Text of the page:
MOREL v. GLENN S. GOORD, Commissioner, State of New York Department of
Correctional Services; CHRIST T. MELLAS, Superintendent, Watertown Correctional
Facility, #2004-018-304, Claim No. 108816, Motion Nos. M-68015, M-68016
Defendant's motion to dismiss on the following grounds: (1) the caption fails to
name the State of New York as defendant; (2) the claim fails to comply with the
requirements of Court of Claims Act § 11; and (3) the claim fails to state
a cause of action, is DENIED. Claimant's motion to amend the caption is
GRANTED, and his request for Court Ordered disclosure is DENIED.
Footnote (claimant name)
GLENN S. GOORD, Commissioner, State of New York Department of Correctional Services; CHRIST T. MELLAS, Superintendent, Watertown Correctional Facility
Footnote (defendant name)
DIANE L. FITZPATRICK
PEDRO MORELPro Se
Attorney General of the State of New York
By: Edward F. McArdle, EsquireAssistant Attorney General
May 26, 2004
See also (multicaptioned
Defendant makes a motion seeking dismissal of the claim. Claimant also brings
seeking permission to amend his claim pursuant to CPLR 3025 and requesting a
Court Order directing defendant to allow him to inspect the 80 lb. weight that
is the subject of his claim. These two motions will be decided together. The
Court will address defendant's motion first.
Defendant's Motion To Dismiss M-68015
Defendant seeks dismissal of the claim on these separate grounds: (1) the
caption fails to name the State of New York as defendant; (2) the claim fails
to comply with the requirements of Court of Claims Act § 11; and (3) the
claim fails to state a cause of action.
Claimant has named Glenn S. Goord, Commissioner of the Department of
Correctional Services and Christ T. Mellas, Superintendent of the Watertown
Correctional Facility as defendants without separately naming the State of New
York. Defendant argues that this Court has jurisdiction to hear claims against
the State of New York only, not individual State employees; and as a result, the
claim must be dismissed for lack of jurisdiction.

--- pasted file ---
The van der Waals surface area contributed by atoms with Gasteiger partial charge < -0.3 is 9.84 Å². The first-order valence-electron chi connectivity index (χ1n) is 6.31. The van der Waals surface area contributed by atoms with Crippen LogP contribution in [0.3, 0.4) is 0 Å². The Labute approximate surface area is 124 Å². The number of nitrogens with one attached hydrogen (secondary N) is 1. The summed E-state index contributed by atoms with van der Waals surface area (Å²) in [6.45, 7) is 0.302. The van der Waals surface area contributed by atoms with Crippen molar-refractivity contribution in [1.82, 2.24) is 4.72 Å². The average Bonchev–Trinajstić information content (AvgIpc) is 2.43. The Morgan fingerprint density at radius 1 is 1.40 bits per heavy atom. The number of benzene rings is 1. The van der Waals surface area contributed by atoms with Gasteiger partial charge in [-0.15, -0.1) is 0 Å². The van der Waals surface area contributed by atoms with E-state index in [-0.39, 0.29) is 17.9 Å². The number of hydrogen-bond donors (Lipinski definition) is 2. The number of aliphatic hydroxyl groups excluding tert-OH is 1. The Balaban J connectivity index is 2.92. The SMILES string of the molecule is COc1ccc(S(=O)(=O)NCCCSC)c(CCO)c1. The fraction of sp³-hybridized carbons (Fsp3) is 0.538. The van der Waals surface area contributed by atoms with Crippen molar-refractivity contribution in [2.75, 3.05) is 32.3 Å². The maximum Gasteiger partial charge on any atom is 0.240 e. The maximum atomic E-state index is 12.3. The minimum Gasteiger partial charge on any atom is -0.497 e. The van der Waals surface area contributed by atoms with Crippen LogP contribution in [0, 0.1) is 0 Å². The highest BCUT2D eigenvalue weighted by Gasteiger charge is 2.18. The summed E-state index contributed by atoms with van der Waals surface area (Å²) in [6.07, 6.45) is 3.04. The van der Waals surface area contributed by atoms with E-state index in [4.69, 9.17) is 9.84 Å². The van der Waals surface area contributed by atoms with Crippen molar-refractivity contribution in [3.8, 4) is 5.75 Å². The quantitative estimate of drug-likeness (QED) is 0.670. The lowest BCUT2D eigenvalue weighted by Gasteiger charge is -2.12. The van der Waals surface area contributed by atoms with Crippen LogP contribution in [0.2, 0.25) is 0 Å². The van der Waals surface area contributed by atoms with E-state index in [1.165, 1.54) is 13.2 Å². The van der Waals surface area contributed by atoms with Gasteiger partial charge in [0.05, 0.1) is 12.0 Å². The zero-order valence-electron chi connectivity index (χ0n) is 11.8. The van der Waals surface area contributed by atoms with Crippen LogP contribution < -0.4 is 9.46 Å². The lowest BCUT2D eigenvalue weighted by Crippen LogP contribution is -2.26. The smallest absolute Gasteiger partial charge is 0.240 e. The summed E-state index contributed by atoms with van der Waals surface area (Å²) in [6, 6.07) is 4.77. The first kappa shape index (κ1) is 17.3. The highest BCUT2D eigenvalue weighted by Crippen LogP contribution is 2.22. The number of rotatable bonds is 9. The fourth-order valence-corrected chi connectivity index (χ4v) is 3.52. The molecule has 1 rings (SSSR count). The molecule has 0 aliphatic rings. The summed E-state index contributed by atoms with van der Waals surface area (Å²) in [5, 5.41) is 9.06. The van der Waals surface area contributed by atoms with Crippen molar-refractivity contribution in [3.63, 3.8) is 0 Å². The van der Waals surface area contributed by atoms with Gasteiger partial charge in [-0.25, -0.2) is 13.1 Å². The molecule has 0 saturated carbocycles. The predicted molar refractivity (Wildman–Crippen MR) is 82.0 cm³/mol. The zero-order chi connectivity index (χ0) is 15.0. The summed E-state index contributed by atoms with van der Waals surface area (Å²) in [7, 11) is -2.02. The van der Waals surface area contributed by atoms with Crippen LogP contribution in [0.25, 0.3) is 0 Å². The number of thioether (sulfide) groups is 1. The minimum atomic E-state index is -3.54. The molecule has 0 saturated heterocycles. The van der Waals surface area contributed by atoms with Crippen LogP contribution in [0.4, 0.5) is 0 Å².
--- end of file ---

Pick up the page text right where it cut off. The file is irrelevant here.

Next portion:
Defendant does not object to the service of the claim, which was served upon
the Attorney General on November 26, 2003, well within 90 days of the date of
accrual (October 24, 2003) as required by Court of Claims Act § 10(3). A
copy of the envelope in which the Attorney General received the claim was
provided by defendant with the motion papers, indicating that service was
properly made by certified mail, return receipt requested in accordance with
Court of Claims Act § 11(a)(i). The claim was filed on January 22, 2004,
on the 90th day after the date of accrual in accordance with Court of Claims Act
Although the Court of Claims only has jurisdiction to hear claims against the
State of New York and certain other State agencies, the failure to name the
State as defendant has been held to be only a procedural irregularity where the
State has been properly served, the documents provide sufficient notice that the
claim is actually against the State of New York, and there is no prejudice to
the State (see, Great Eastern Mall, Inc. v Condon, 36 NY2d 544, 548;
Schwartzberg v State of New York, 121 Misc 2d 1095, affd 98 AD2d
902; Martino v New York State Thruway Authority, 154 Misc 2d 905, 911;
Ibekweh v State of New York, 157 Misc 2d 710). Here, the State was
properly served with the documents, the claim asserts that Department of
Correctional Services employees were negligent for failing to properly inspect
and maintain certain weights at the Watertown Correctional Facility,
clearly placing the State on notice of its potential liability for the
actions or inaction of its employees, and no prejudice has been alleged. Under
these circumstances, the failure to name the State as defendant is not a
jurisdictional defect but a mere irregularity.
Turning to defendant's second argument for dismissal, defendant argues that the
claim fails to comply with the requirements of Court of Claims Act § 11.
Defendant argues that claimant has not alleged constructive notice on the part
of the State or adequately alleged the nature of his claim.
The claim sets forth in relevant part:
4. That the time when the instant claim arose was
approximately 10:30 a.m. on October 24, 2003.
5. That the place where the instant claim arose was the